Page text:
According to Reuters, UBS has agreed to pay $120 Million to settle claims involving nearly $900 million in structured products. The claim alleges that UBS mislead investors about the financial condition of Lehman Brothers Holdings in connection with principal-protected notes that UBS underwrote and sold between 2007 and 2008. Additionally, in similar claims investors allege that despite Lehman’s worsening condition, UBS continued to push sales of these speculative notes knowing that Lehman’s ability to guarantee returns was questionable.
Lehman Brothers filed for bankruptcy in late 2008, leaving countless investors at the back of the line as creditors raced to recover funds. In general, principal-protected notes guarantee the return of at least the principal investment if the note is held until maturity. Unlike stocks that are subject to current market conditions, notes are tied to the financial condition of the issuer. By failing to disclose the deteriorating financial condition of Lehman Brothers Holdings, UBS violated securities regulation.
The Financial Industry Regulatory Authority (FINRA) fined UBS $2.5 million in 2011 for omissions and statements made that mislead some investors regarding Lehman Brothers principal-protection notes. In addition, FINRA ordered UBS to pay $8.5 million in restitution to investors. FINRA’s investigation found that UBS failed to adequately inform some investor that Lehman’s notes were subject to issuer credit risk, did not adequately analyze the suitability of sales to some and used advertising materials that were misleading to some investors.
Similarly, the Securities and Exchange Commission (SEC) sanctioned UBS with a $5.7 million penalty as part of a $50 million dollar settlement agreement for omissions and use of inaccurate marketing materials on certain investment offerings. For more on the SEC settlement, visit our previous blog post here.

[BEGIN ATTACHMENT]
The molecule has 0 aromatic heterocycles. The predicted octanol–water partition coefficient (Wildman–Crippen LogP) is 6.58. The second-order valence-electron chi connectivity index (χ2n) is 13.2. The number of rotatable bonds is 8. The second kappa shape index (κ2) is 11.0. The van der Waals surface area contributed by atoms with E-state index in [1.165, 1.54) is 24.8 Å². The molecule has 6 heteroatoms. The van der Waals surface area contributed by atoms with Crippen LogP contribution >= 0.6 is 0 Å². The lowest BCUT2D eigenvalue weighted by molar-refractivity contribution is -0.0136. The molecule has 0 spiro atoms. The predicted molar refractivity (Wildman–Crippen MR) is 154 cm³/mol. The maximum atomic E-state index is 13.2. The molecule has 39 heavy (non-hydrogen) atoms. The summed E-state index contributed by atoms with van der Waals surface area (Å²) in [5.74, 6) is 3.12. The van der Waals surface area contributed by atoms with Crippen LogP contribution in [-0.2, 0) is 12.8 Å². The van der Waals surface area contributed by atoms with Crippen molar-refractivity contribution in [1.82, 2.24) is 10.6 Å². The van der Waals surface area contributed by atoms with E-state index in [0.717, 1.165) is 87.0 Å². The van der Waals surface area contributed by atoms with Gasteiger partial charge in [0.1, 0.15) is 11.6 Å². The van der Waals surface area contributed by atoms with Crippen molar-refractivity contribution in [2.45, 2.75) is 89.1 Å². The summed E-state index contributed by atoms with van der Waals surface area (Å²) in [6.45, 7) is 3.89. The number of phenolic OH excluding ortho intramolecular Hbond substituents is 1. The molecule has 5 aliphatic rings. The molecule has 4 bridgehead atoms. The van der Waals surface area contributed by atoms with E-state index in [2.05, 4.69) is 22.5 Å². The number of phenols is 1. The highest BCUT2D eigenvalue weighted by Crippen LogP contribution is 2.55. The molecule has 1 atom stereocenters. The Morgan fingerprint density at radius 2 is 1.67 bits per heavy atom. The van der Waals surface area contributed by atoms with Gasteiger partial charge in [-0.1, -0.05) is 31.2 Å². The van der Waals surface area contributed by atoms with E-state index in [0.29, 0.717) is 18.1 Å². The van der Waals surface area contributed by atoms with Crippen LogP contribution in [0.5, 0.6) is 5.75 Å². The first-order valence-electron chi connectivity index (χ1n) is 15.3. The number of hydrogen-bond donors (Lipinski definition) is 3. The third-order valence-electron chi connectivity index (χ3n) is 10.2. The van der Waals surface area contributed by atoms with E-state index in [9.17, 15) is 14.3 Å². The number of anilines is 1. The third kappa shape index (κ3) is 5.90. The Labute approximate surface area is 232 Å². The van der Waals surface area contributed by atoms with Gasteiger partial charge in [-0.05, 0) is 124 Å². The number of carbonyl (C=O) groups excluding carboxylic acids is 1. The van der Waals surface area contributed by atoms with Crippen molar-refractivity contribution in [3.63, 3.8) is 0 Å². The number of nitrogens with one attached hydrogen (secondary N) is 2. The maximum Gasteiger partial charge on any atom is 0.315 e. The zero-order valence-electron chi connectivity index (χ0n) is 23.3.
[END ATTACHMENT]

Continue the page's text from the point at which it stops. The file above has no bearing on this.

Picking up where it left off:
According to Reuters, the $120 million dollar settlement agreement compares “favorably” with other recovery class action suits arising out of the 2008 financial crisis. Nevertheless, countless number of Lehman investors are still seeking the recovery of investment losses.
Brokerage firms have a fiduciary duty to their clients to provide adequate due diligence on any investment offered. Additionally, brokerage firms are required to only recommend investments that are suitable for clients given their age, investment experience, investment objectives, and net worth. Based on what is now known about Lehman structured products, and the allegations mentioned in the UBS settlement agreement, it appears that some brokerage firms violated securities regulations selling these product and may be liable for investment losses.
If you invested in principle-protection notes or other structured products offered by Lehman Brothers Holdings, and would like discuss your litigation options, please call securities attorneys of The White Law Group at (312)238-9650 for a free consultation.
The White Law Group is a national securities fraud, securities arbitration, and investor protection law firm with offices in Chicago, Illinois and Boca Raton, Florida.
For more information on The White Law Group, visit http://www.whitesecuritieslaw.com.